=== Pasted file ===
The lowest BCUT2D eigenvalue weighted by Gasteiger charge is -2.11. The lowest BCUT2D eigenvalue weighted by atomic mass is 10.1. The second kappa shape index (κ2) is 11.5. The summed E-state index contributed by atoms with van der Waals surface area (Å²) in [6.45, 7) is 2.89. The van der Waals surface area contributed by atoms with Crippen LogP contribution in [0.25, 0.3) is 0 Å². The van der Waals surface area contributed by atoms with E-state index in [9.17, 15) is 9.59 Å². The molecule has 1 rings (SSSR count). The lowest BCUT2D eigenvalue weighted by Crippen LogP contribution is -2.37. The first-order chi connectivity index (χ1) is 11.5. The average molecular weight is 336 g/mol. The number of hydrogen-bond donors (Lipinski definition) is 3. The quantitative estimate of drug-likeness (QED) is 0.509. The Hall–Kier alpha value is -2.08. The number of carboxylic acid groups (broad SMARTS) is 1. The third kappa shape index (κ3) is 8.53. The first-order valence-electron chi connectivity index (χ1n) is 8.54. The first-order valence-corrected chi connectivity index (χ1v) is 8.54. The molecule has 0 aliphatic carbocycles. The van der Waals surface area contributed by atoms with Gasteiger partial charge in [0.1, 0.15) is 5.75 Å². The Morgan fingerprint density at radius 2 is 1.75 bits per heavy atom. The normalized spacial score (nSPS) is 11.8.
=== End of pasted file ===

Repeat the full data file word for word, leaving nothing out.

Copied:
The lowest BCUT2D eigenvalue weighted by Gasteiger charge is -2.11. The lowest BCUT2D eigenvalue weighted by atomic mass is 10.1. The second kappa shape index (κ2) is 11.5. The summed E-state index contributed by atoms with van der Waals surface area (Å²) in [6.45, 7) is 2.89. The van der Waals surface area contributed by atoms with Crippen LogP contribution in [0.25, 0.3) is 0 Å². The van der Waals surface area contributed by atoms with E-state index in [9.17, 15) is 9.59 Å². The molecule has 1 rings (SSSR count). The lowest BCUT2D eigenvalue weighted by Crippen LogP contribution is -2.37. The first-order chi connectivity index (χ1) is 11.5. The average molecular weight is 336 g/mol. The number of hydrogen-bond donors (Lipinski definition) is 3. The quantitative estimate of drug-likeness (QED) is 0.509. The Hall–Kier alpha value is -2.08. The number of carboxylic acid groups (broad SMARTS) is 1. The third kappa shape index (κ3) is 8.53. The first-order valence-electron chi connectivity index (χ1n) is 8.54. The first-order valence-corrected chi connectivity index (χ1v) is 8.54. The molecule has 0 aliphatic carbocycles. The van der Waals surface area contributed by atoms with Gasteiger partial charge in [0.1, 0.15) is 5.75 Å². The Morgan fingerprint density at radius 2 is 1.75 bits per heavy atom. The normalized spacial score (nSPS) is 11.8.